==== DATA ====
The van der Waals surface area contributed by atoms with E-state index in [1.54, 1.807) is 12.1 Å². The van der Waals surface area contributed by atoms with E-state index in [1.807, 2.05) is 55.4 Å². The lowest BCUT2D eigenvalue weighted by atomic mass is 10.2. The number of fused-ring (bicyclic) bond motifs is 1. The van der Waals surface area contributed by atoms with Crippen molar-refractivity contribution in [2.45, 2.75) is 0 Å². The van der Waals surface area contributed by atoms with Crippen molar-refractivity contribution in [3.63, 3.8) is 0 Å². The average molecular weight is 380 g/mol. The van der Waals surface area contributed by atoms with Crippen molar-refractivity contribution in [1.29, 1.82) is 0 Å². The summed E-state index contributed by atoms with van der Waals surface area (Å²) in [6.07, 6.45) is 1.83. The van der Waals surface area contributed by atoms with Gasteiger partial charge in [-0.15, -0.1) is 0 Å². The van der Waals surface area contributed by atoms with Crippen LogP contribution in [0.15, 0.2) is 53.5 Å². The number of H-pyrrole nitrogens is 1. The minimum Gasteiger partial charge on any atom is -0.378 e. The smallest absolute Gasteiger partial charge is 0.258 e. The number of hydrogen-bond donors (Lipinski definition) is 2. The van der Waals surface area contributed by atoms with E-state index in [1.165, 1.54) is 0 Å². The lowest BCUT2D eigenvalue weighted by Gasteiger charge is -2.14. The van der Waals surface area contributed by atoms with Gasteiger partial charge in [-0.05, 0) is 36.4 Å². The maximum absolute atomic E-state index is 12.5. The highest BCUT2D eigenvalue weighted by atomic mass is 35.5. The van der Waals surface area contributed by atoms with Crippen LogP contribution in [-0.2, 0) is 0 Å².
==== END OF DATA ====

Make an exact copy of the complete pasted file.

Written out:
The van der Waals surface area contributed by atoms with E-state index in [1.54, 1.807) is 12.1 Å². The van der Waals surface area contributed by atoms with E-state index in [1.807, 2.05) is 55.4 Å². The lowest BCUT2D eigenvalue weighted by atomic mass is 10.2. The number of fused-ring (bicyclic) bond motifs is 1. The van der Waals surface area contributed by atoms with Crippen molar-refractivity contribution in [2.45, 2.75) is 0 Å². The van der Waals surface area contributed by atoms with Crippen molar-refractivity contribution in [3.63, 3.8) is 0 Å². The average molecular weight is 380 g/mol. The van der Waals surface area contributed by atoms with Crippen molar-refractivity contribution in [1.29, 1.82) is 0 Å². The summed E-state index contributed by atoms with van der Waals surface area (Å²) in [6.07, 6.45) is 1.83. The van der Waals surface area contributed by atoms with Gasteiger partial charge in [-0.15, -0.1) is 0 Å². The van der Waals surface area contributed by atoms with Crippen LogP contribution in [0.15, 0.2) is 53.5 Å². The number of H-pyrrole nitrogens is 1. The minimum Gasteiger partial charge on any atom is -0.378 e. The smallest absolute Gasteiger partial charge is 0.258 e. The number of hydrogen-bond donors (Lipinski definition) is 2. The van der Waals surface area contributed by atoms with E-state index in [1.165, 1.54) is 0 Å². The lowest BCUT2D eigenvalue weighted by Gasteiger charge is -2.14. The van der Waals surface area contributed by atoms with Gasteiger partial charge in [-0.05, 0) is 36.4 Å². The maximum absolute atomic E-state index is 12.5. The highest BCUT2D eigenvalue weighted by atomic mass is 35.5. The van der Waals surface area contributed by atoms with Crippen LogP contribution in [-0.2, 0) is 0 Å².